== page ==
SABINS – A measure of the total sound absorption provided by an object or surface. Sound absorption performance of non-continuous sound absorbers, such as baffles, canopies, and clouds, are typically expressed in terms of sabins, tested per ASTM C423.
REVERBERATION – The persistence of sound in an enclosed space due to repeated reflections of sound waves. A common measure of reverberation is reverberation time, which is the time it takes, in seconds, for a sound to decay by 60dB in a space. Excessive reverberation can result in noisy environments with poor speech intelligibility.
SPEECH INTELLIGIBILITY – A measure of comprehensibility of speech in a given set of room conditions. Speech intelligibility is influenced by a number of factors, including reverberation and background noise. Speech Transmission Index (STI) and Articulation Index (AI) are common measures of speech intelligibility.
SPEECH PRIVACY – The opposite of speech intelligibility, speech privacy is the inability to understand conversations by an outside listener. Speech privacy in enclosed spaces is primarily influenced by the sound transmission properties of the walls, floor, and ceiling construction, as well as background noise. Common measures of speech privacy include Speech Privacy Potential (SPP), Speech Privacy Class (SPC), and Privacy Index (PI).
BACKGROUND NOISE – Also known as ambient noise, background noise is any sound other than the primary sound being conveyed, such as speech. Background noise can reduce speech intelligibility or enhance speech privacy. Steady state background noise levels are often governed by HVAC systems and/or supplemented by sound masking systems. Background noise is often measured in A-weighted decibels (dBA), or stated in terms of Noise Criteria (NC) or Room Criteria (RC) values.
HIGH CEILINGS: Spaces with high ceilings tend to be more reverberant and can have issues with speech intelligibility and noise build-up. Controlling reverberation within a space while enhancing communication and comfort can be achieved with a high NRC ceiling.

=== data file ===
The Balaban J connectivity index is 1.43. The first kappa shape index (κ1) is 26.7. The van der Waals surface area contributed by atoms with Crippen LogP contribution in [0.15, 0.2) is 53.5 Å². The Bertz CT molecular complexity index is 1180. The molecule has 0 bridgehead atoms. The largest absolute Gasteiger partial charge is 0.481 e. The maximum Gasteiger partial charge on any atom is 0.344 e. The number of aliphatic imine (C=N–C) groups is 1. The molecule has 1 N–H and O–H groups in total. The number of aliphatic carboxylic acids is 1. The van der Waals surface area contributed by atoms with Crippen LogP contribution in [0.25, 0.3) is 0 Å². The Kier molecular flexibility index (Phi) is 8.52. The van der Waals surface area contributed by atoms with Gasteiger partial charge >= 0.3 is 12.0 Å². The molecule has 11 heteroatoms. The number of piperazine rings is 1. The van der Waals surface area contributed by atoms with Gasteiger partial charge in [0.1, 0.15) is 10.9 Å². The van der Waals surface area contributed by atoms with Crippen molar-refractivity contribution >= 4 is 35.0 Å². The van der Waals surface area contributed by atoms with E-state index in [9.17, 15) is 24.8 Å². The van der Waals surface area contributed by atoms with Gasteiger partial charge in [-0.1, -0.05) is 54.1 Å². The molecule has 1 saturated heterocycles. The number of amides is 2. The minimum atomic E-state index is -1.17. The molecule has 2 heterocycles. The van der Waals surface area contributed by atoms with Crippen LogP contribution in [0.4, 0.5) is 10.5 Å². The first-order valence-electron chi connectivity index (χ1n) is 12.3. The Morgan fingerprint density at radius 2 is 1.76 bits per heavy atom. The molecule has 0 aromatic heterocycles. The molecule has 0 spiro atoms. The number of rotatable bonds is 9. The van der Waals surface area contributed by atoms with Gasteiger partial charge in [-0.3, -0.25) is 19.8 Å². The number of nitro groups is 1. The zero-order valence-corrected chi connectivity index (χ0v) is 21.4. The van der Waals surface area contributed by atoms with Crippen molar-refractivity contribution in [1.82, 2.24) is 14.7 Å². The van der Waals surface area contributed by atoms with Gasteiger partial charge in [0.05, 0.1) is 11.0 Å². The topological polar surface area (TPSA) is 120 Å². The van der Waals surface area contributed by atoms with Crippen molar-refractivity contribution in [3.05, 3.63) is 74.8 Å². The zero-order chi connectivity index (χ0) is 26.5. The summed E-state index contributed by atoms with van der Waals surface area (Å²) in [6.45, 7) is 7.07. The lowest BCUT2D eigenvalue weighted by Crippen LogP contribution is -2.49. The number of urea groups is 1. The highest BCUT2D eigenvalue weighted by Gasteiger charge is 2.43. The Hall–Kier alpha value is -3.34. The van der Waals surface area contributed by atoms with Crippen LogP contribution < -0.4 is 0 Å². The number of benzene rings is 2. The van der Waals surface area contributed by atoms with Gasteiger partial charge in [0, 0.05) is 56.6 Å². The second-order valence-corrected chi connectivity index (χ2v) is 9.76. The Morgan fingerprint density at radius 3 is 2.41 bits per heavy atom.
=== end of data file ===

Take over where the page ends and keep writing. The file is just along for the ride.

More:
SHARED PLENUM: When walls between rooms do not extend to structure, the sound blocking properties of the ceiling are key when enhancing room-to-room privacy. Utilizing a high CAC ceiling can minimize sound transmission through the shared ceiling plenum.
OPEN-TO-STRUCTURE: Open-to-structure spaces are prone to excessive reverberation and noise. Sound-absorbing baffles, canopies, clouds, and direct-mount products are all qualified options for controlling reverberation and enhancing communication & comfort.
HARD SURFACES: Spaces with sound-reflective wall and floor surfaces, such as glass, painted drywall, and tile, tend to be more reverberant and can have issues with speech intelligibility and noise build-up. A high NRC ceiling can handle reverberation from these hard surfaces and enhance both communication and comfort within a space.
Standard Test Method for Sound Absorption and Sound Absorption Coefficients by the Reverberation Room Method
Standard Test Method for Laboratory Measurement of Airborne Sound Transmission Loss of Building Partitions and Elements
Standard Test Method for Laboratory Measurement of Impact Sound Transmission Through Floor-Ceiling Assemblies Using the Tapping Machine
Standard Classification for Determination of Single-Number Metrics for Impact Noise
Standard Test Method for Measurement of Airborne Sound Attenuation between Rooms in Buildings
Standard Classification for Determination of Articulation Class
Standard Test Method for Measuring the Interzone Attenuation of Open Office Components